Appleton's Cyclopedia of American Biography, edited by James
Grant Wilson, John Fiske and Stanley L. Klos. Six volumes, New York: D. Appleton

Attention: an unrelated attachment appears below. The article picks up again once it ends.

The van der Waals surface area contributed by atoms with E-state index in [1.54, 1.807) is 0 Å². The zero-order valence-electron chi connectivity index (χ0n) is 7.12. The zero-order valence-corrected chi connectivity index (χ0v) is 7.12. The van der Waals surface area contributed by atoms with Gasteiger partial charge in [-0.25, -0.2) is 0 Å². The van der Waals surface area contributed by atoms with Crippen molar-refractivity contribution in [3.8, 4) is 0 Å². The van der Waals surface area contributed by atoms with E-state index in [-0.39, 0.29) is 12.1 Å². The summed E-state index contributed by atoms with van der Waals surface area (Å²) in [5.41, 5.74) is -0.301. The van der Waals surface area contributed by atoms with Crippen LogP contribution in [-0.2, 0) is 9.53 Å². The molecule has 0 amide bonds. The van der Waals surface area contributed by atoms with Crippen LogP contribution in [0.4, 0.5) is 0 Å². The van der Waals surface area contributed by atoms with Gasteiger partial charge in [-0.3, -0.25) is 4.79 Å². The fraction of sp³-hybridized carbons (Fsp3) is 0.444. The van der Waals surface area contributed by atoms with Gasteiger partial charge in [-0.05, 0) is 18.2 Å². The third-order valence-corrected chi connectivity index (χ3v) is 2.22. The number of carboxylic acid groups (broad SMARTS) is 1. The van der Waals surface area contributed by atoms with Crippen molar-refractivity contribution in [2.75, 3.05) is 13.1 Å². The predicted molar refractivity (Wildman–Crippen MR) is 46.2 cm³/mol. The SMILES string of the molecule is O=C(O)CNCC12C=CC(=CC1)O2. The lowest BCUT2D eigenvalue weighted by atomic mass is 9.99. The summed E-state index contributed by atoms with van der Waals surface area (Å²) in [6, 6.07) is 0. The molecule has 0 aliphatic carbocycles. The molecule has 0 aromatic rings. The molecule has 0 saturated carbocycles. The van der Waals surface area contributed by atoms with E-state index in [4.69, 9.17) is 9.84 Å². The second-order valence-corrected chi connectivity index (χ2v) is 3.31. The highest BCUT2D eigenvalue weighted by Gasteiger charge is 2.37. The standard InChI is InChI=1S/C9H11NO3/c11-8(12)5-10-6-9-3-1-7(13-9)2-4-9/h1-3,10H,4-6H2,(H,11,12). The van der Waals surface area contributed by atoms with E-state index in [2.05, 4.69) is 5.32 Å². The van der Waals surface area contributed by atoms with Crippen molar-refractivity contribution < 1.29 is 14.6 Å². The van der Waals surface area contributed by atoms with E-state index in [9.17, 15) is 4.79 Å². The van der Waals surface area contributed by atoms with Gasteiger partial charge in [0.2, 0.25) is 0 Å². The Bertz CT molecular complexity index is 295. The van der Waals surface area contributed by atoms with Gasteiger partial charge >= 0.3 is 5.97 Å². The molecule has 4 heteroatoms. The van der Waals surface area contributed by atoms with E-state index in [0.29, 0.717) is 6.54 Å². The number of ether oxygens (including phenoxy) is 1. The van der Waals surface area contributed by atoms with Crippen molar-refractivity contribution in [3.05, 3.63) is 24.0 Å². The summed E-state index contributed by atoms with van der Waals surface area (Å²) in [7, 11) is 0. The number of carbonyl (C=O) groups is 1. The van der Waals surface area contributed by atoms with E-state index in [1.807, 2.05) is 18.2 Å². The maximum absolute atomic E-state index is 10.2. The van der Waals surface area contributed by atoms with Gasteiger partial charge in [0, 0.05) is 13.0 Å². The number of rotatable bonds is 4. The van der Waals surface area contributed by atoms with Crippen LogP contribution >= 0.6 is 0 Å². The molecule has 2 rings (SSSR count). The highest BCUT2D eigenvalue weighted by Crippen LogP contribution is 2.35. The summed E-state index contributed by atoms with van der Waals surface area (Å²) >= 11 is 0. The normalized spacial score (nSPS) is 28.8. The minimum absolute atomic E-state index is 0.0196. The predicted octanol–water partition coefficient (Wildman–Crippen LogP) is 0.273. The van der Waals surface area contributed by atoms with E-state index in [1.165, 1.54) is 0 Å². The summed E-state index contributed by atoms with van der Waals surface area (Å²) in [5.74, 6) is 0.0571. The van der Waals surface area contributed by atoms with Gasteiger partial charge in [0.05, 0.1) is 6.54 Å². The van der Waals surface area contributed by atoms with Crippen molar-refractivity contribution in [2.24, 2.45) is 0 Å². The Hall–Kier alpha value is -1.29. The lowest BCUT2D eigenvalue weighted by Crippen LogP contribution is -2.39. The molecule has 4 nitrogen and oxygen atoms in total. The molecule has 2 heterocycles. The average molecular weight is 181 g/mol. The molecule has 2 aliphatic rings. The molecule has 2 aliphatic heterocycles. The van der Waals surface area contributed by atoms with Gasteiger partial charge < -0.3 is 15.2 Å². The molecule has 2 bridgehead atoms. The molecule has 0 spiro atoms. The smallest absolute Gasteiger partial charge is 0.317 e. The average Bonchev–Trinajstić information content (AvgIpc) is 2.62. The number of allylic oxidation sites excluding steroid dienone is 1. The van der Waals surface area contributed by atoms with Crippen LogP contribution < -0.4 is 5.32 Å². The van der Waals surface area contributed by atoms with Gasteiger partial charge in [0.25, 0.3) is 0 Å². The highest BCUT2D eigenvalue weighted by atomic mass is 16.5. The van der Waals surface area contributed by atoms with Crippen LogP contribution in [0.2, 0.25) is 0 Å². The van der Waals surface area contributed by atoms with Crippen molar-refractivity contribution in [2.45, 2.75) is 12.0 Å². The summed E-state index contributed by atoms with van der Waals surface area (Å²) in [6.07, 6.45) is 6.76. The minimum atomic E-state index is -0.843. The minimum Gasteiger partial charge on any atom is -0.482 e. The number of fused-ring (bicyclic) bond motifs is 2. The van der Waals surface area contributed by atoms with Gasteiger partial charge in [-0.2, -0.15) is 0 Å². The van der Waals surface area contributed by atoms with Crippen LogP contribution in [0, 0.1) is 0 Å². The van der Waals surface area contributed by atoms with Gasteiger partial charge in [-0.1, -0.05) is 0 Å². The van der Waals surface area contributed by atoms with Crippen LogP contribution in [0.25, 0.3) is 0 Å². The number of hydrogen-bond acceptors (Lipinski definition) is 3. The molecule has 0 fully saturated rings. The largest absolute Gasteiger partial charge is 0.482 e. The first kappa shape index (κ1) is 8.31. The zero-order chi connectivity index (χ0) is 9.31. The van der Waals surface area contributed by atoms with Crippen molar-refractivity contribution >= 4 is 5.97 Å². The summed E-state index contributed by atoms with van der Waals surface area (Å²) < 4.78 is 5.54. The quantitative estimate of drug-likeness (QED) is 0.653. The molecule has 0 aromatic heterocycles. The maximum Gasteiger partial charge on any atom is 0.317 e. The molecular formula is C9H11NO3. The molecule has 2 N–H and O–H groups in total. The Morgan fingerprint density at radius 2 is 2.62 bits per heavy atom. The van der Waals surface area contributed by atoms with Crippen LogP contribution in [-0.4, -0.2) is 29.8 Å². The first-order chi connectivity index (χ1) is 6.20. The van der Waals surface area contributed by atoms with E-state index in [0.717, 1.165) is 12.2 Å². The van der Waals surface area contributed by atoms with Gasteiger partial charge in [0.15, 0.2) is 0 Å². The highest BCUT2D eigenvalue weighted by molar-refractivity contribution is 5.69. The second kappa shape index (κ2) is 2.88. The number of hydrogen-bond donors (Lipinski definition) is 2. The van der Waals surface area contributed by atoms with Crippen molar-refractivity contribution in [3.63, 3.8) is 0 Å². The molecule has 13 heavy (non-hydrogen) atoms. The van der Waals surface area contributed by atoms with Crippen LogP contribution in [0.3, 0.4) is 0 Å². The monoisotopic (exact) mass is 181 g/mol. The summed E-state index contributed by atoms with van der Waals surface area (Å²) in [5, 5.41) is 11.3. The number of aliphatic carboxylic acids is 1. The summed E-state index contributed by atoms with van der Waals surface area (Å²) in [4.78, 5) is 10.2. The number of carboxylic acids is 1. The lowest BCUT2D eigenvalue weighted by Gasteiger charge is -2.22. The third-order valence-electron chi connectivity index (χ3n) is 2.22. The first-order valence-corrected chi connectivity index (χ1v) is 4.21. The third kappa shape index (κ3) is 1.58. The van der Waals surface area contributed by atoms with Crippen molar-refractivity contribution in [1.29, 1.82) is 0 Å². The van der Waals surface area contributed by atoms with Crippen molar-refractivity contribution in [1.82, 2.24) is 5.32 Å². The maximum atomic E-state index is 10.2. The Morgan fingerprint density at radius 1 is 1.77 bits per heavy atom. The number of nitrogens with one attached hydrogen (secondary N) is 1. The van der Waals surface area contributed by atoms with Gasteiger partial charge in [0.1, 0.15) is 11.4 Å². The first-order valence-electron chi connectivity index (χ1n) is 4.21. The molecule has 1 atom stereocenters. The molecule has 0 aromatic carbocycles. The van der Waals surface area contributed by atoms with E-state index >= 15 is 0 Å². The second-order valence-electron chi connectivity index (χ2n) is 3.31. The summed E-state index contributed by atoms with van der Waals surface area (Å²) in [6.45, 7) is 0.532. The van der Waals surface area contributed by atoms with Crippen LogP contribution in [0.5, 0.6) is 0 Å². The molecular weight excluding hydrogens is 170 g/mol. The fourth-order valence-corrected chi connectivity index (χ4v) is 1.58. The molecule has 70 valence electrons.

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DUNCAN, Thomas, soldier, born in Kaskaskia, Ill, 14 April 1819 ; died in Washington, D. C., 7 January 1887. He early became a soldier, and served as a private in the Illinois mounted volunteers in 1832, during the Black Hawk war. Subsequently he was connected for some years with military expeditions, and in 1846 was appointed from Illinois as 1st lieutenant in the U. S. mounted rifles, now the 3d cavalry, He served during the war with Mexico, and was engaged in the siege and surrender of Vera Cruz. Later he was on recruiting duty, was promoted captain in March 1848, and was on garrison duty at various posts till 1856. He was stationed with his regiment in New Mexico till 1862, had command of Fort Burgwin, Fort Massachusetts, Fort Garland, and Fort Union, participated in the Navajo expedition of 1858, defeated the Comanche Indians in the action at Hatch's Ranch in May 1861, and became major of his regiment in June 1861. During the civil war he had command of Fort Craig in New Mexico, was in charge of the cavalry forces at the battle of Valverde, N. M., and of his regiment in the action in Albuquerque, N. M., where a cannonball carried a portion of his skull away. He was assistant provost marshal of Iowa in 1863'6, became lieutenant colonel of the 5th U. S. cavalry in July 1866, and commanded the district of Nashville till September 1868. He then was ordered to the Department of the Platte, was stationed successively at Fort McPherson and Fort D. A. Russell, and was afterward in charge of the construction of Sidney barracks, till November 1871. Failing health compelled him to obtain sick leave till January 1873, when he was retired from active service. Colonel Duncan received several brevets, including that of brigadier general, for his services during the civil war.
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